Authorisation + Validation + Accuracy

Operation/intervention ensures that:

  • all changes are made only by those authorised to do so (Authorisation),
  • the operating/intervention command comes from the authorised device (Authentication),
  • the operator/intervention recognises and handles any abnormal operation/intervention, whether unintentional or malicious (Accuracy).

Joe Weiss’ Law 2 extended by GePé:

Even the right operating command from higher levels can have serious consequences
– material or even human –
if the integrity of the intervening/operating element or device is lost.

Joe Weiss’ extension of Law 3 by GePé:

IF the integrity of the intervening/operating device is compromised
AND the intervening/operating device could cause
OR contribute to a catastrophic consequence
AND the risk of this is high,
THEN urgent intervention is required.

The issue is particularly relevant, for example, with the proliferation of digital substations. One of their defining features is the digital design of the process control elements (signalling, measuring, actuating), which may result in their vulnerability and integrity being compromised.

One – if not the most important – cause of the problem Joe consistently ‘pokes’ at may be that the previously prevalent ‘dumb’ devices with fixed programs burned into ROM – including those close to the technology – are increasingly being designed to be programmable, and even equipped with remote access for operator ‘convenience’. These may even be seen by attackers as ‘factory-installed backdoors’.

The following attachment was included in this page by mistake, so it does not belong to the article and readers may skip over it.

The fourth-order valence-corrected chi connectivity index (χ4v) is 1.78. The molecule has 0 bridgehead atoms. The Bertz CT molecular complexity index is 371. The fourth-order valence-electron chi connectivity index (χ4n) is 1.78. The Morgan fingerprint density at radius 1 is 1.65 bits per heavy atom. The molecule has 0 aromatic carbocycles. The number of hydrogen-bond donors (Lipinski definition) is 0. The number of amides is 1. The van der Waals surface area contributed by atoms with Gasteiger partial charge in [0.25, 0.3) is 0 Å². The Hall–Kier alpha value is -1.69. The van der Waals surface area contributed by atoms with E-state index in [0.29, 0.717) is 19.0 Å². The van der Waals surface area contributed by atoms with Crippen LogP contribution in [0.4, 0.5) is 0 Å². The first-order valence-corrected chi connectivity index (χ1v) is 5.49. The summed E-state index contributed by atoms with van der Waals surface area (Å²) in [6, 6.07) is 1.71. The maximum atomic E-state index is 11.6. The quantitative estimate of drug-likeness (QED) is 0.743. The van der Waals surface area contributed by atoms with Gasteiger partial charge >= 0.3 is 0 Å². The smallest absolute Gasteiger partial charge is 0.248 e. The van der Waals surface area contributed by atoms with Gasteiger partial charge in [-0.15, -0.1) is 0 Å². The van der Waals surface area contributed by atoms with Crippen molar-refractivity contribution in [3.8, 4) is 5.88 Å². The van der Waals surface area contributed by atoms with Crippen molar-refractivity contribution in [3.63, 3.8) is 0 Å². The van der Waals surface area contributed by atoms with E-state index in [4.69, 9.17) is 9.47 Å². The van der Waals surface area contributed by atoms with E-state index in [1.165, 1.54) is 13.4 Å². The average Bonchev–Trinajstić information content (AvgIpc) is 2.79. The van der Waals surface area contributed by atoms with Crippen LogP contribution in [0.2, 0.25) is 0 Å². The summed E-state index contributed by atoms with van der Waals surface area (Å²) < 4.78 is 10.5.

A solution to the problem could be to bring back an “old good practice”, i.e.

burning programs into ROM memory in the affected processor devices.

The advantage of this solution is that the device’s program cannot be changed remotely, so the device cannot be forced to malfunction.

However, the undoubted operator disadvantage of this solution is that any possible operational – i.e. program – modification can only be done locally, by “physical intervention”, thus requiring considerable preparation. But this disadvantage can also be an advantage, because the modification of the program is certainly more careful because of the “stakes” and the cost.

Finally, let us not think that the above is some new and theoretical problem.

Well, no. The attacker has been at work since the Stuxnet attack of 2009-2010 – more than 10 years ago! – was able to change the speed of the uranium centrifuges – and thus cause them to fail – in such a way that the process control system constantly indicated a nominal speed to the dispatchers. It is true that in this case the attacker did not violate level 0, but level 1 or 2 devices, but it was still valid:

  • Joe’s 1st “law” of GePe’s 1st “law”, since the attack had destroyed the integrity of the device controlling the speed of the uranium centrifuges,
  • Joe’s 2nd law for a level 1 (or 2) device, since the level 1 (or 2) device was “feeding junk information” to dispatchers,
  • finally, Joe and GePe’s 3rd Law, since the integrity violation caused the destruction of hundreds of uranium centrifuges.

So keep your eyes peeled for Purdue levels 0, 1 (or 2) (too)!



We welcome messages either agreeing or disagreeing with the above. For example, by responding to them in a new post, a substantive professional exchange of views could be initiated.

Translated by DeepL